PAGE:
Section 951A applies to taxable years of foreign corporations beginning after December 31, 2017. Section 1.904-2(j)(1)(ii) of the proposed regulations provides that if unused foreign taxes paid or accrued or deemed paid with respect to a separate category of income are carried forward to a taxable year beginning after December 31, 2017, those taxes are allocated to the same post-2017 separate category as the pre-2018 separate category from which the unused foreign taxes are carried.

However, it is not possible to reconstruct the amount of unused foreign taxes in a pre-2018 taxable year that would have been assigned to Section 951A category income. Therefore, the Prop FTC Regs do not require or allow taxpayers to assign any unused foreign taxes to the post-2017 separate category for Section 951A category income, which cannot be sheltered from U.S. tax by FTC carryovers.21 In addition, the Prop FTC Regs amend Section 1.904-2(a) of the Treasury Regulations to reflect the exclusion of FTC carryovers under Section 904(c) for foreign taxes paid or accrued with respect to Section 951A category income.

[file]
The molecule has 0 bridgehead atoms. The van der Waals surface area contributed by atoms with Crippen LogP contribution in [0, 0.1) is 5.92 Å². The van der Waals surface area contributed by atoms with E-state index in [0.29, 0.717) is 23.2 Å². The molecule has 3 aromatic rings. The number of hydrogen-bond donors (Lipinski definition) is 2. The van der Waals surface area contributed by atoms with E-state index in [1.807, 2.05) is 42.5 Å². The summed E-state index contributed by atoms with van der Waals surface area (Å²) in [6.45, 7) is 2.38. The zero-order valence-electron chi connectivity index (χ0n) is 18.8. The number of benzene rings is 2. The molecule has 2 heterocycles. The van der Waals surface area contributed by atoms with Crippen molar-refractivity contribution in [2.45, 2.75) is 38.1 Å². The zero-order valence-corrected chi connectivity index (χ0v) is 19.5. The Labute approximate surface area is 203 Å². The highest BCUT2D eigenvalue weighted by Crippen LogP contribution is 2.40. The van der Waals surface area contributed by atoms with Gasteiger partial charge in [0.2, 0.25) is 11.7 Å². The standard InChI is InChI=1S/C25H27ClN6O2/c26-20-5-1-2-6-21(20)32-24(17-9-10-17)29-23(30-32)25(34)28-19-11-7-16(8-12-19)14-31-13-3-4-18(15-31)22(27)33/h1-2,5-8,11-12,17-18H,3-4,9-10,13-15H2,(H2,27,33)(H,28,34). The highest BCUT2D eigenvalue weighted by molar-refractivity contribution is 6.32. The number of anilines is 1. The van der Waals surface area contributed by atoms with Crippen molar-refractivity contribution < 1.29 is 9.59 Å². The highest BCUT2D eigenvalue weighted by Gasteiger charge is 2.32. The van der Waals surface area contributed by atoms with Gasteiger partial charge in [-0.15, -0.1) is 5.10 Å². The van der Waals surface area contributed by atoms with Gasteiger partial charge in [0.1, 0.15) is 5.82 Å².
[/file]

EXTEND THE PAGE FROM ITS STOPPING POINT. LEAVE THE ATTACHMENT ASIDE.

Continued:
Finally, Section 1.904-4(o) of the Prop FTC Regs provides a rule consistent with existing Section 1.904-6(b)(3) of the Treasury Regulations, which assigns the Section 78 gross-up to the same separate category as the deemed paid taxes.

Conclusion

Before the TCJA, U.S. MNCs structured their operations to plan around Subpart F. With the introduction of GILTI, MNCs are going back to the drawing board and are modeling out their tax liability for GILTI and Subpart F. For some taxpayers, it may make sense to “plan into Subpart F,” because, although the income is currently taxed at twenty-one percent, they can use excess FTCs, but credits associated with GILTI will be lost if not used in the current year.